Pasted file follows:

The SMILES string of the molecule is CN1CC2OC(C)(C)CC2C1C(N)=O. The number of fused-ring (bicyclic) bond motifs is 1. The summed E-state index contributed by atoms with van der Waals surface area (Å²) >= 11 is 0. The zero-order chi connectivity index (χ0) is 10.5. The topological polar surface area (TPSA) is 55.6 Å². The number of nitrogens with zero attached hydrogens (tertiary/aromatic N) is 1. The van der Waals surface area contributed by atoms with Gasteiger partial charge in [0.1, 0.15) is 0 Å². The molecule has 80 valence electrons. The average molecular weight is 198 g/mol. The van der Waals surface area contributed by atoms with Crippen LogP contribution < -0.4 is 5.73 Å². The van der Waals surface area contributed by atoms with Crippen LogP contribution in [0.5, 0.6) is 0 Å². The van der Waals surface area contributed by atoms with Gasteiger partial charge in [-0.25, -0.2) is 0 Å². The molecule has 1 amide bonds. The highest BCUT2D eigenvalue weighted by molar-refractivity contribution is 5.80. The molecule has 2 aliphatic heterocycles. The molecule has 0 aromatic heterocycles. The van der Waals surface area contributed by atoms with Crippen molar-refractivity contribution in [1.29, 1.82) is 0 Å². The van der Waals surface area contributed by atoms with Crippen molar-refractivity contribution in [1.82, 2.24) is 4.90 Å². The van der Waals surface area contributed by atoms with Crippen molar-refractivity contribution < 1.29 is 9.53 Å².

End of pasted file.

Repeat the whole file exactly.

The SMILES string of the molecule is CN1CC2OC(C)(C)CC2C1C(N)=O. The number of fused-ring (bicyclic) bond motifs is 1. The summed E-state index contributed by atoms with van der Waals surface area (Å²) >= 11 is 0. The zero-order chi connectivity index (χ0) is 10.5. The topological polar surface area (TPSA) is 55.6 Å². The number of nitrogens with zero attached hydrogens (tertiary/aromatic N) is 1. The van der Waals surface area contributed by atoms with Gasteiger partial charge in [0.1, 0.15) is 0 Å². The molecule has 80 valence electrons. The average molecular weight is 198 g/mol. The van der Waals surface area contributed by atoms with Crippen LogP contribution < -0.4 is 5.73 Å². The van der Waals surface area contributed by atoms with Crippen LogP contribution in [0.5, 0.6) is 0 Å². The van der Waals surface area contributed by atoms with Gasteiger partial charge in [-0.25, -0.2) is 0 Å². The molecule has 1 amide bonds. The highest BCUT2D eigenvalue weighted by molar-refractivity contribution is 5.80. The molecule has 2 aliphatic heterocycles. The molecule has 0 aromatic heterocycles. The van der Waals surface area contributed by atoms with Crippen molar-refractivity contribution in [1.29, 1.82) is 0 Å². The van der Waals surface area contributed by atoms with Crippen molar-refractivity contribution in [1.82, 2.24) is 4.90 Å². The van der Waals surface area contributed by atoms with Crippen molar-refractivity contribution < 1.29 is 9.53 Å².